I’ll admit I was doing my best to keep my expectations low, but even if my expectations were high I think I would have been very, very satisfied.
By the time you read this I am going to hope you have seen the movie and so there will be minor SPOILERS, but because I enjoyed this movie so much and hope that this review will inspire those who have not yet seen it to go out and see it I will keep the major spoilers to a minimum – or at least separate them from the main part of this review.
The poster promise that “This Isn’t Your Father’s Star Trek” is no joke, but the nice thing is, while this is definitely not your father’s Trek, it is has the correct amount of reverence for your father’s Trek.
It is the story of Spock and Kirk and their developing friendship. The tie to the old show(s) is there, but through the logical use of a well used conceit (see time travel) we get the satisfaction that all of the years of Trek history that fans have loved is still intact while still leaving plenty of room for a new series to grow – with all of the characters that Trekkies have been writing slash fiction about for decades. J.J. Abrams really managed to get the best of both worlds.
The similarities are there, including all the important continuity. Captain Pike is helming the new Enterprise. Sulu is a fencer, Uhura is a comm officer, etc. The ship looks the same in all the important ways, and is even a bit of a hybrid between the TV show ship and the original movie ship, and the creative team also managed to infuse a bit of the Star Wars “used universe” concept – especially in the first starship we see, the doomed USS Kelvin. What this new movie manages to accomplish and provide that the original series dropped the ball a bit on is giving a back story to all of the main characters.
Before the only characters that had much, if any, back story were Kirk, Spock and McCoy. This film expands on those, and also adds these same levels of background to all of the loyal bridge crew. Majel Barret-Roddenberry is still the voice of the computer, but there is a much more “hands-on” feel to all of the ship work.
In fact the ships in general all feel much more ship-like. The design is actually pretty brilliant. Everyone and their mother has talked about the bridge design. Yes, the glass and white plastic looks great, but the rest of the sets deserve some love too! The engine room is amazingly detailed and looks like that of a battleship or submarine. The quarters are cramped and when you see the bridge, transporter room, and the shuttle bay they all feel very real and small and appropriate on a battleship or explorer ship. The Romulan ship was equally good with a very alien appearance and features that seemed strange to have on a ship at all, but seemed to make sense in their alienness.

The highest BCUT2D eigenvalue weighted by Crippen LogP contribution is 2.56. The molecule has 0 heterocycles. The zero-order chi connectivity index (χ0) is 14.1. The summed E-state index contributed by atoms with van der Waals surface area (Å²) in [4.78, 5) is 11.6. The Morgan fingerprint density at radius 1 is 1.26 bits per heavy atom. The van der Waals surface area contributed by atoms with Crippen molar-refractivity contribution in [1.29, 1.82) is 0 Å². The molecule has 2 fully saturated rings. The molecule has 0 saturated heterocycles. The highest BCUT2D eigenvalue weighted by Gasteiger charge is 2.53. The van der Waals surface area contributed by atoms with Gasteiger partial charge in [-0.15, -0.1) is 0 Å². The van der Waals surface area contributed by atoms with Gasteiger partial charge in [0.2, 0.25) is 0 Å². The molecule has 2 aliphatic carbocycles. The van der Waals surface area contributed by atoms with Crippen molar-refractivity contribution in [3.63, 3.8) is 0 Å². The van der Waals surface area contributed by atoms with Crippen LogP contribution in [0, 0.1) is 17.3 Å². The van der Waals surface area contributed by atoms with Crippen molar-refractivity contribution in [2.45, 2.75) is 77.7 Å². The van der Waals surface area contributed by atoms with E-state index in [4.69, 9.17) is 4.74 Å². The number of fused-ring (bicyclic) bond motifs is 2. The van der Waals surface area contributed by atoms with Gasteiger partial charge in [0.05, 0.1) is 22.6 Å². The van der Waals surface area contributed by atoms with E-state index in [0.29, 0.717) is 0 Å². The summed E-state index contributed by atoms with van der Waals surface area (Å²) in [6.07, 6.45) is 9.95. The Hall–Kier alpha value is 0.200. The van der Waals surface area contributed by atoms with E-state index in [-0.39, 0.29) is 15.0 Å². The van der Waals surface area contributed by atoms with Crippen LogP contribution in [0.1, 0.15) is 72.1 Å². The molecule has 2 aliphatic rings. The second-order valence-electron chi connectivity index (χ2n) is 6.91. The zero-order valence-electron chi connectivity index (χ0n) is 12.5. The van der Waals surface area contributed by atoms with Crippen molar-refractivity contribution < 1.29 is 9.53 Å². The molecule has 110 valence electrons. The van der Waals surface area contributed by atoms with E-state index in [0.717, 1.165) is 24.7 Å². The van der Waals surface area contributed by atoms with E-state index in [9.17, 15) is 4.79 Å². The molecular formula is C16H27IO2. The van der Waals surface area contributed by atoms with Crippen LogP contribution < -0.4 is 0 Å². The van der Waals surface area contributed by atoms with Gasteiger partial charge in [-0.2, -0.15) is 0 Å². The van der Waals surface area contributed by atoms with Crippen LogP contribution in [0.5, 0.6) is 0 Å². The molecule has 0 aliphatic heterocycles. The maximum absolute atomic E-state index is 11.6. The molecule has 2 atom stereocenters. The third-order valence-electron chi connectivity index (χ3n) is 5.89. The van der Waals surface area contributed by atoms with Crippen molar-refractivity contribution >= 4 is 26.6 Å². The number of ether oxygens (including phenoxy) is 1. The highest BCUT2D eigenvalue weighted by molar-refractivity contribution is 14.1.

The effects were spectacular. I really liked the new phasers, space-drill, space-free fall and the subtle work that was done, especially with the alien faces and designs. The aliens were still remarkably human-with-funny-noses but there were also variations on the theme and some nicely alien-aliens as well.
You may notice there is no mention of any particular performance in this review and that is because everyone – all of the actors in this film – so beautifully filled their rolls that I didn’t feel like I was watching actors, I felt like I was being granted the ability to view living people traveling through space. They were all very good.
This was a very satisfying reboot. The geeky stuff was there for the fans and, as I witnessed by watching Rene, there was plenty for new viewers to keep them interested. Go see this movie. It’s a fun way to start your summer.
That concludes the non-SPOILER -section of this review. If you read past this point it’s on you.
Now I realize that time travel, especially in Trek movies/TV shows is way used – over used even – but I think it’s worth putting aside the stereotype for the sake of this movie. It really resolves all of the continuity issues. Because of this time distortion everything that happens in this new franchise of movies happens in an alternate time-line so it won’t be stuck trying to match old continuity. It also means that there can still be new material made for the old series/time-line. Of course Spock is now stuck in the alternate time-line, but I think that’s a small price to pay.
The opening of the movie is really emotionally charged. The death of Kirk’s father as he is being born made me choke up (and I don’t choke up for anything) and got Rene to cry. Abrams really knows how to mine the sentimentality of a scene and he digs in deeps and leaves a mark with that opening. By the time the title treatment runs you are totally on board, or at least I was.
The destruction of Vulcan was handled pretty well. The use of “red matter” was totally new to me. I’ve never heard of “red matter” and I don’t know if it’s based on actual scientific principle or if it was just a plot device.
I really liked the Kobyoshi Maru sequence. Seeing the old Klingon battle cruisers was great! I would like to have seen more of them. Maybe in the sequel? Please?!!?!?
I would like to know why the destruction of a sun created a time hole and why the black hole that was formed to destroy the ship at the end was just a regular black hole.
I’m also not a huge fan of the “Scotty beamed into the water thing and then pumped through the pipe” bit. It was funny, but I didn’t feel it was super neccessary and he was also under water a long time without dying and the whole hatch opening and only about 20 gallons of water coming out of a man-sized pipe with pressureizes water pumping behind him. I did think it was fun and made sense in old school world of Trek. It’s a very minor gripe.
Actually that’s all I’ve got. I might think of something else later, but today – in the after glow of seeing the movie – I’m very happy.